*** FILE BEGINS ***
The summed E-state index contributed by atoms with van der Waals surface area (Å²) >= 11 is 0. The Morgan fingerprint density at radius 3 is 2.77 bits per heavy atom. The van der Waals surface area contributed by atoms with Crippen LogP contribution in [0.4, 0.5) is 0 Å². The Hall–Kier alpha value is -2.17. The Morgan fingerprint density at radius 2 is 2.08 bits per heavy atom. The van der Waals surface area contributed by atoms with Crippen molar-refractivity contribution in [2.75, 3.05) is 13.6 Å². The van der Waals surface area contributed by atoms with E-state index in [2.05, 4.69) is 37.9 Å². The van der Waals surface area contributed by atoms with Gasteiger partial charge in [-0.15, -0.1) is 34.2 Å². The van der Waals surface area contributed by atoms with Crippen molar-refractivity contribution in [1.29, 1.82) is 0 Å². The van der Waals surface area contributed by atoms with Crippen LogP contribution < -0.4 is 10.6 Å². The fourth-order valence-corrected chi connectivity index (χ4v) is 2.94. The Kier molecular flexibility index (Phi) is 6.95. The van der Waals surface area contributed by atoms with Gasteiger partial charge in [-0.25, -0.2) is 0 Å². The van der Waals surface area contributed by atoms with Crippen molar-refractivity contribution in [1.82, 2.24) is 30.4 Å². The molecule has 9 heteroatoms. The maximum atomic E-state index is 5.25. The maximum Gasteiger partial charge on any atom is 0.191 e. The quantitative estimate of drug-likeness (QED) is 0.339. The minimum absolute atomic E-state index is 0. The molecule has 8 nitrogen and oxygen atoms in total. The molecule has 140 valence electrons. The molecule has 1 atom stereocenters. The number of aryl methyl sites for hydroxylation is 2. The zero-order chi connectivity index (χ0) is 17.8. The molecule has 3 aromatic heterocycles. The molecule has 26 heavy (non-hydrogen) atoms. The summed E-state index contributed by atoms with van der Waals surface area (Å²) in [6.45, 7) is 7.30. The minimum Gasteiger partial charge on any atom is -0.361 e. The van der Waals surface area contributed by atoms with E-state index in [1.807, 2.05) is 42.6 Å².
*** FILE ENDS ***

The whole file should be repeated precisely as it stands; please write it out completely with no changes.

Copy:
The summed E-state index contributed by atoms with van der Waals surface area (Å²) >= 11 is 0. The Morgan fingerprint density at radius 3 is 2.77 bits per heavy atom. The van der Waals surface area contributed by atoms with Crippen LogP contribution in [0.4, 0.5) is 0 Å². The Hall–Kier alpha value is -2.17. The Morgan fingerprint density at radius 2 is 2.08 bits per heavy atom. The van der Waals surface area contributed by atoms with Crippen molar-refractivity contribution in [2.75, 3.05) is 13.6 Å². The van der Waals surface area contributed by atoms with E-state index in [2.05, 4.69) is 37.9 Å². The van der Waals surface area contributed by atoms with Gasteiger partial charge in [-0.15, -0.1) is 34.2 Å². The van der Waals surface area contributed by atoms with Crippen molar-refractivity contribution in [1.29, 1.82) is 0 Å². The van der Waals surface area contributed by atoms with Crippen LogP contribution < -0.4 is 10.6 Å². The fourth-order valence-corrected chi connectivity index (χ4v) is 2.94. The Kier molecular flexibility index (Phi) is 6.95. The van der Waals surface area contributed by atoms with Gasteiger partial charge in [-0.25, -0.2) is 0 Å². The van der Waals surface area contributed by atoms with Crippen molar-refractivity contribution in [1.82, 2.24) is 30.4 Å². The molecule has 9 heteroatoms. The maximum atomic E-state index is 5.25. The maximum Gasteiger partial charge on any atom is 0.191 e. The quantitative estimate of drug-likeness (QED) is 0.339. The minimum absolute atomic E-state index is 0. The molecule has 8 nitrogen and oxygen atoms in total. The molecule has 140 valence electrons. The molecule has 1 atom stereocenters. The number of aryl methyl sites for hydroxylation is 2. The zero-order chi connectivity index (χ0) is 17.8. The molecule has 3 aromatic heterocycles. The molecule has 26 heavy (non-hydrogen) atoms. The summed E-state index contributed by atoms with van der Waals surface area (Å²) in [6.45, 7) is 7.30. The minimum Gasteiger partial charge on any atom is -0.361 e. The van der Waals surface area contributed by atoms with E-state index in [1.807, 2.05) is 42.6 Å².